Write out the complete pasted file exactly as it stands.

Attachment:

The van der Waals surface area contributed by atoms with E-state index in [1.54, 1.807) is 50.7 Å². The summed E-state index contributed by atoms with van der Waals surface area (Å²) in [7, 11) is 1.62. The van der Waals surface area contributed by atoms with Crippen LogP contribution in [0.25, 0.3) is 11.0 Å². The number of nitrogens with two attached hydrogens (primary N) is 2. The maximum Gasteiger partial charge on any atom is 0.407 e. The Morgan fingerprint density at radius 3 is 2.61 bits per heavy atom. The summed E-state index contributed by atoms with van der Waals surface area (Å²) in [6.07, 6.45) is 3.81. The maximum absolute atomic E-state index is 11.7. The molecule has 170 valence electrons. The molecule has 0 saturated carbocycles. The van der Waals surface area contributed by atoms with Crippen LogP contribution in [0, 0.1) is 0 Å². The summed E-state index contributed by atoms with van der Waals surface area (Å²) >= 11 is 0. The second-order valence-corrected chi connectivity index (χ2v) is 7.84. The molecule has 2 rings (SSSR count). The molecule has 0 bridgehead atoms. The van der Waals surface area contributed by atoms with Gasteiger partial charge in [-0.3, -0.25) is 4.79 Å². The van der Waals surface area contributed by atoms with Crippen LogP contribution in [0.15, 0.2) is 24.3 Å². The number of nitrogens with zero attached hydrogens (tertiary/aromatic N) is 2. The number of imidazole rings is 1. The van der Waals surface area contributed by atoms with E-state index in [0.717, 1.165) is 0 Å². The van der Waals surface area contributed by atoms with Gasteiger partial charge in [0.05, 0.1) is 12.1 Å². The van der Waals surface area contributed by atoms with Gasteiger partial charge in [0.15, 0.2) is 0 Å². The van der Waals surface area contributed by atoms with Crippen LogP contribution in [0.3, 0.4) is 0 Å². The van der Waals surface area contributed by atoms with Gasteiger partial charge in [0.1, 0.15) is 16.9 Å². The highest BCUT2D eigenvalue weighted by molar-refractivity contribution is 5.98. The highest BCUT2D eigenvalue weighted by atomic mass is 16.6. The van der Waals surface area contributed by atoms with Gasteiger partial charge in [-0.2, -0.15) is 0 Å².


The van der Waals surface area contributed by atoms with E-state index in [1.54, 1.807) is 50.7 Å². The summed E-state index contributed by atoms with van der Waals surface area (Å²) in [7, 11) is 1.62. The van der Waals surface area contributed by atoms with Crippen LogP contribution in [0.25, 0.3) is 11.0 Å². The number of nitrogens with two attached hydrogens (primary N) is 2. The maximum Gasteiger partial charge on any atom is 0.407 e. The Morgan fingerprint density at radius 3 is 2.61 bits per heavy atom. The summed E-state index contributed by atoms with van der Waals surface area (Å²) in [6.07, 6.45) is 3.81. The maximum absolute atomic E-state index is 11.7. The molecule has 170 valence electrons. The molecule has 0 saturated carbocycles. The van der Waals surface area contributed by atoms with Crippen LogP contribution in [0, 0.1) is 0 Å². The summed E-state index contributed by atoms with van der Waals surface area (Å²) >= 11 is 0. The second-order valence-corrected chi connectivity index (χ2v) is 7.84. The molecule has 2 rings (SSSR count). The molecule has 0 bridgehead atoms. The van der Waals surface area contributed by atoms with Gasteiger partial charge in [-0.3, -0.25) is 4.79 Å². The van der Waals surface area contributed by atoms with Crippen LogP contribution in [0.15, 0.2) is 24.3 Å². The number of nitrogens with zero attached hydrogens (tertiary/aromatic N) is 2. The number of imidazole rings is 1. The van der Waals surface area contributed by atoms with E-state index in [0.717, 1.165) is 0 Å². The van der Waals surface area contributed by atoms with Gasteiger partial charge in [0.05, 0.1) is 12.1 Å². The van der Waals surface area contributed by atoms with Gasteiger partial charge in [0.15, 0.2) is 0 Å². The van der Waals surface area contributed by atoms with Crippen LogP contribution in [0.3, 0.4) is 0 Å². The van der Waals surface area contributed by atoms with Gasteiger partial charge in [0.1, 0.15) is 16.9 Å². The highest BCUT2D eigenvalue weighted by molar-refractivity contribution is 5.98. The highest BCUT2D eigenvalue weighted by atomic mass is 16.6. The van der Waals surface area contributed by atoms with Gasteiger partial charge in [-0.2, -0.15) is 0 Å².